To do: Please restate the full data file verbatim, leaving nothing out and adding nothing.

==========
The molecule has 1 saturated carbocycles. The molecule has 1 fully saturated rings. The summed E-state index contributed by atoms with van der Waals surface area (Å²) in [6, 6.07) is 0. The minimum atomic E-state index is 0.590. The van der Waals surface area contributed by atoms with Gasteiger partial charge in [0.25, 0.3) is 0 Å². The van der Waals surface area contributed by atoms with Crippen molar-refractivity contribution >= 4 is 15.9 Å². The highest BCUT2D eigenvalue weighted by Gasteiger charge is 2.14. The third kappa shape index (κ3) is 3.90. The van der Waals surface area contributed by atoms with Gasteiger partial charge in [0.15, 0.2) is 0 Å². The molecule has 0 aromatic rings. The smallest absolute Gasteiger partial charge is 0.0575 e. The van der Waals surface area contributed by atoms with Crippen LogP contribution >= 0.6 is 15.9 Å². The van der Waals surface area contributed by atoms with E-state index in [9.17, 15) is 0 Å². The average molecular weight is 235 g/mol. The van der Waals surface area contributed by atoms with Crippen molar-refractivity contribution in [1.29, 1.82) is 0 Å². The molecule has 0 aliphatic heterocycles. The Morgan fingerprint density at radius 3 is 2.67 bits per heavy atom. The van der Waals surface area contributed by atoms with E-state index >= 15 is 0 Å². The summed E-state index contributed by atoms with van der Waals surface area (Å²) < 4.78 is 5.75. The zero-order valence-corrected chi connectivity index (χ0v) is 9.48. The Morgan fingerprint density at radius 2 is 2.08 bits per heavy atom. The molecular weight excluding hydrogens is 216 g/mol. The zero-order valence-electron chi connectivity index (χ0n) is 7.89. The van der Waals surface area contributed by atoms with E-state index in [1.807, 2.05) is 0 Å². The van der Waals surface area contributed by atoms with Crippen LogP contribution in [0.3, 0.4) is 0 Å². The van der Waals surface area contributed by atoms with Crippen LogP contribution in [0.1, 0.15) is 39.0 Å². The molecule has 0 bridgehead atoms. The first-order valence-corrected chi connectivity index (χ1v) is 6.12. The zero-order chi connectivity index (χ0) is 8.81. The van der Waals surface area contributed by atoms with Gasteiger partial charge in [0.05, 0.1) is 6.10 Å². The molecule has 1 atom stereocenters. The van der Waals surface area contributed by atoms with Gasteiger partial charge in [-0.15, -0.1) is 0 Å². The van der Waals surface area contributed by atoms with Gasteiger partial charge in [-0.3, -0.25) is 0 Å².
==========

The molecule has 1 saturated carbocycles. The molecule has 1 fully saturated rings. The summed E-state index contributed by atoms with van der Waals surface area (Å²) in [6, 6.07) is 0. The minimum atomic E-state index is 0.590. The van der Waals surface area contributed by atoms with Gasteiger partial charge in [0.25, 0.3) is 0 Å². The van der Waals surface area contributed by atoms with Crippen molar-refractivity contribution >= 4 is 15.9 Å². The highest BCUT2D eigenvalue weighted by Gasteiger charge is 2.14. The third kappa shape index (κ3) is 3.90. The van der Waals surface area contributed by atoms with Gasteiger partial charge in [0.15, 0.2) is 0 Å². The molecule has 0 aromatic rings. The smallest absolute Gasteiger partial charge is 0.0575 e. The van der Waals surface area contributed by atoms with Crippen LogP contribution >= 0.6 is 15.9 Å². The van der Waals surface area contributed by atoms with E-state index in [9.17, 15) is 0 Å². The average molecular weight is 235 g/mol. The van der Waals surface area contributed by atoms with Crippen molar-refractivity contribution in [1.29, 1.82) is 0 Å². The molecule has 0 aliphatic heterocycles. The Morgan fingerprint density at radius 3 is 2.67 bits per heavy atom. The van der Waals surface area contributed by atoms with E-state index >= 15 is 0 Å². The summed E-state index contributed by atoms with van der Waals surface area (Å²) < 4.78 is 5.75. The zero-order valence-corrected chi connectivity index (χ0v) is 9.48. The Morgan fingerprint density at radius 2 is 2.08 bits per heavy atom. The molecular weight excluding hydrogens is 216 g/mol. The zero-order valence-electron chi connectivity index (χ0n) is 7.89. The van der Waals surface area contributed by atoms with E-state index in [1.807, 2.05) is 0 Å². The van der Waals surface area contributed by atoms with Crippen LogP contribution in [0.3, 0.4) is 0 Å². The van der Waals surface area contributed by atoms with Crippen LogP contribution in [0.1, 0.15) is 39.0 Å². The molecule has 0 bridgehead atoms. The first-order valence-corrected chi connectivity index (χ1v) is 6.12. The zero-order chi connectivity index (χ0) is 8.81. The van der Waals surface area contributed by atoms with Gasteiger partial charge in [0.05, 0.1) is 6.10 Å². The molecule has 1 atom stereocenters. The van der Waals surface area contributed by atoms with Gasteiger partial charge in [-0.15, -0.1) is 0 Å². The van der Waals surface area contributed by atoms with Gasteiger partial charge in [-0.3, -0.25) is 0 Å².